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Spiva Center for the Arts Joplin MO

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January 8 – March 5, 2022

Wild Things: The Art of Christopher Lynch and Barbara Martin

Two artists who have never met nor had previously seen each other’s work are being brought together for an exhibit that explores the subconscious and the primal. Exhibits Director Shaun Conroy immediately felt a kinship between the artists’ work. “After seeing Christopher’s work, Barbara said that if her paintings became three-dimensional, that’s what they would look like. That’s all it took to seal the deal.”

Currently residing in Philadelphia and descending from a long line of herbalists and story tellers, Barbara paints intuitively with many primordial (and sometimes surreal) connections flowing naturally into her work. She finds further inspiration in repressed dreams and the natural world. Her subjects range from the serenity of a landscape… to the horror of a nightmare.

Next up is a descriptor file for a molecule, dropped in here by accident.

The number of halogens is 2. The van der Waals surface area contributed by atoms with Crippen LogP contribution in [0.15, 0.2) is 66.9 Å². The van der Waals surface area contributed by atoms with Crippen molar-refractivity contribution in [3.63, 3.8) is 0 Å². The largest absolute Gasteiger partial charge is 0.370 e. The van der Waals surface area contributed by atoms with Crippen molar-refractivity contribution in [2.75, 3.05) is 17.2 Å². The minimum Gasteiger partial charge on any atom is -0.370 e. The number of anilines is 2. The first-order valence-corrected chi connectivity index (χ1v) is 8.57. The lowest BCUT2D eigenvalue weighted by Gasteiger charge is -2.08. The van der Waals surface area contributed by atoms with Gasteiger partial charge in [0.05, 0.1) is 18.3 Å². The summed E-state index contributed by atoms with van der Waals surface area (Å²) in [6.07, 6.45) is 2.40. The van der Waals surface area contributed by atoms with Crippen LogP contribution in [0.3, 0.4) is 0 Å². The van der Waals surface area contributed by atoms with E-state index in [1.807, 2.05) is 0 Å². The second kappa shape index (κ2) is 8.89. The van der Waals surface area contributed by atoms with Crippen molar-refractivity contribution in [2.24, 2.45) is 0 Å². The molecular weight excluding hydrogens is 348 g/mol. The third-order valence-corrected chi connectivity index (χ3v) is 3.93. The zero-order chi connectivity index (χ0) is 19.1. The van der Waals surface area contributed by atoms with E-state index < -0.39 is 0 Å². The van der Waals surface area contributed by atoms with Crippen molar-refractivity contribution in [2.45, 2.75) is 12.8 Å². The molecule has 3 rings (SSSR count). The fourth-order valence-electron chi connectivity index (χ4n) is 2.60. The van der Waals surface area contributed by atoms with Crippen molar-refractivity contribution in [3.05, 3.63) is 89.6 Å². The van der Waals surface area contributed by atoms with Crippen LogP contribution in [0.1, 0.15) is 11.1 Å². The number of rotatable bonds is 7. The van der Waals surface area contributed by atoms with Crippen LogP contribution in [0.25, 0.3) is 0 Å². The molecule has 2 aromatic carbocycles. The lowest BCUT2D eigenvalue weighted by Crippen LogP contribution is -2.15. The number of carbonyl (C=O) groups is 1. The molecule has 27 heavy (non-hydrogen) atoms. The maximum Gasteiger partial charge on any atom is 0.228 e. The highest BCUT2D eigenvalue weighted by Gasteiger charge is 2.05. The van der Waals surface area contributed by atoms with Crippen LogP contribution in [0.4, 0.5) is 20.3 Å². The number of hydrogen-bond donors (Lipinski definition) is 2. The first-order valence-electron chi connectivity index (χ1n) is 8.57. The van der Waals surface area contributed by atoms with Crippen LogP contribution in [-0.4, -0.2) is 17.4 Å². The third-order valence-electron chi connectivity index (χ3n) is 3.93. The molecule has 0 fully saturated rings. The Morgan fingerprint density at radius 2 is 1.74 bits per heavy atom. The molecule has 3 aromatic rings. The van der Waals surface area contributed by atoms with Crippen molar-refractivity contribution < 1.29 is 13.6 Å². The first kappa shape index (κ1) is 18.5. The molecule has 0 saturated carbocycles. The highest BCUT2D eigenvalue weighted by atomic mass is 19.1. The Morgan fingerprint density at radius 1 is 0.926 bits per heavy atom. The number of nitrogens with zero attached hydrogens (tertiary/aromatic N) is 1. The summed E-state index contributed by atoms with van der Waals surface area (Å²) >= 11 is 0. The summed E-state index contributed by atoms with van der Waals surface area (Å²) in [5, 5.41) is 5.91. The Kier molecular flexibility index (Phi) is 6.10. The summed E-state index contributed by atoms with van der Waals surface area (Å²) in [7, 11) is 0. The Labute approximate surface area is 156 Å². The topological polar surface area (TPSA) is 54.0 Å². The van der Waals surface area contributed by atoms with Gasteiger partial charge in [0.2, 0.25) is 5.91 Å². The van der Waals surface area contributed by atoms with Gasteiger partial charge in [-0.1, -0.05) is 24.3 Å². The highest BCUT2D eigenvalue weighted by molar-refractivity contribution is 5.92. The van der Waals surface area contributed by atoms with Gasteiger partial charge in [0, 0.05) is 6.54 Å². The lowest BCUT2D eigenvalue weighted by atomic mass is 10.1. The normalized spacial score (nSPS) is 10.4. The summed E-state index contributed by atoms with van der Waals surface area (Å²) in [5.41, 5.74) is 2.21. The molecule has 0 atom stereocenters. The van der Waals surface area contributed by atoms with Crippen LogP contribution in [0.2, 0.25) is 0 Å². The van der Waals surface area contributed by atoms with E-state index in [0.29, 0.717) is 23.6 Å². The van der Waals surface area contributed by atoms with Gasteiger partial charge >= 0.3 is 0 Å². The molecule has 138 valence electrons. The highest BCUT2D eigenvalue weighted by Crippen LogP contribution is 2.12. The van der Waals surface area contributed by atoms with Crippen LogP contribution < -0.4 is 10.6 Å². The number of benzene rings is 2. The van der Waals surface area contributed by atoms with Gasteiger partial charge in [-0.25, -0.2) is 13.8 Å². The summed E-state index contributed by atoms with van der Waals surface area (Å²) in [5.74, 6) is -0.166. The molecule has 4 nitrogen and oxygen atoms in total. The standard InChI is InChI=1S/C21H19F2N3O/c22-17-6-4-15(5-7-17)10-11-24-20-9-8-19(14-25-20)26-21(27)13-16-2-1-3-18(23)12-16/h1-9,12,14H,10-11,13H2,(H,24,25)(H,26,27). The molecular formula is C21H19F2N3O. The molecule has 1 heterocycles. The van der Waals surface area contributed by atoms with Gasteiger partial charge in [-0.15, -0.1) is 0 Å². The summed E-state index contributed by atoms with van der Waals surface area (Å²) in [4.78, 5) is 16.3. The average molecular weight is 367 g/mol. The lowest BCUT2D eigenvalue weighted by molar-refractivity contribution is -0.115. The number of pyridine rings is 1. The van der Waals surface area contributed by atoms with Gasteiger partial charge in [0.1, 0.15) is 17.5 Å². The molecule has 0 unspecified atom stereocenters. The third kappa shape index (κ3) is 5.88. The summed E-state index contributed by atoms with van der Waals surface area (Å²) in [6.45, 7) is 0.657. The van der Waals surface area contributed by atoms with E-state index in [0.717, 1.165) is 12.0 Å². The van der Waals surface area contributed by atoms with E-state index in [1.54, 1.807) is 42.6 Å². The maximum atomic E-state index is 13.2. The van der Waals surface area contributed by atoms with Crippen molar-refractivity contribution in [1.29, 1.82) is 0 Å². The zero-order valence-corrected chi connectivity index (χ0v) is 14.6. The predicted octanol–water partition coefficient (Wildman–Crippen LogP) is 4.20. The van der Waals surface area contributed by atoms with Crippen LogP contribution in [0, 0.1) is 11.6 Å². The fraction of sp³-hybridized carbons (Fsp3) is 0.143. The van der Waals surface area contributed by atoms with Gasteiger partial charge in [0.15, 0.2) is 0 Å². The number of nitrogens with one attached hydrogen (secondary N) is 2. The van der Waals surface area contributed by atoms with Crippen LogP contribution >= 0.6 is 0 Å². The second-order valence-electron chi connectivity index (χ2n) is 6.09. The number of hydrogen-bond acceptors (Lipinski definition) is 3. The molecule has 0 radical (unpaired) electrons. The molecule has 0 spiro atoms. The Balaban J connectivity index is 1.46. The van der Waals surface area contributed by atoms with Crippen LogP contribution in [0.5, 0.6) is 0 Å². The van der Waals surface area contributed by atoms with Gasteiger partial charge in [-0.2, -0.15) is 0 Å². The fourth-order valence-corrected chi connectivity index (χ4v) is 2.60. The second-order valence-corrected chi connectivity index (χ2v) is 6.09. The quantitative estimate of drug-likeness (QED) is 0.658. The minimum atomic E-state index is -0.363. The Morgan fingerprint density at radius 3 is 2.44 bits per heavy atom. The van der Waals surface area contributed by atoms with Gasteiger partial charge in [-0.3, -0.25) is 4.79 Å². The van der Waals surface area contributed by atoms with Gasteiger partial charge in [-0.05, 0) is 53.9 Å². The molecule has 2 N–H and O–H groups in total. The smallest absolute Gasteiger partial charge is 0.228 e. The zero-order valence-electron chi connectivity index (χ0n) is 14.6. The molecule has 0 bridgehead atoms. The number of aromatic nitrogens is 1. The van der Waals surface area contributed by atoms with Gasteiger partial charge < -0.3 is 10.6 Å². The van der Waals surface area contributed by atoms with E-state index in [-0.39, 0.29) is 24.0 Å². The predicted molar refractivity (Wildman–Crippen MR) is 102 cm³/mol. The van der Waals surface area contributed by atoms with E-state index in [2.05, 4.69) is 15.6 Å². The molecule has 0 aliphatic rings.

Using a wide variety of media, she says, “I typically begin with automatic painting, using my fingers and palms to manipulate the paint into textured layers containing swirls and patches of color as well as creating unique marks… I cover, obscure and re-cover the surface as I work through a dialogue with the piece, intuitively applying paint and glazes, veiling or scratching away, perhaps detailing with a touch of pencil or oil pastel. As the piece nears completion, I learn its true title.”

A graphic designer for over 30 years, Missouri artist Christopher W. Lynch carries that attention to detail into his intricate drawings and mask boxes. He says, “In my work, I explore common materials using fairly rudimentary tools to ‘organize’ them into sources of mystery.” Lynch uses found objects to create captivating, 3D pieces that engage the viewer’s curiosity and imagination.

“Masks and ritualistic objects generally have always held a fascination for me. The forms these objects can take are limitless. In ‘primitive’ cultures, these objects are painstakingly constructed with a real purpose, with function first over mere ornamentation. This I find very exciting. I’d call myself a modern primitive, creating from the gleanings of an industrial society.”

 

 

 

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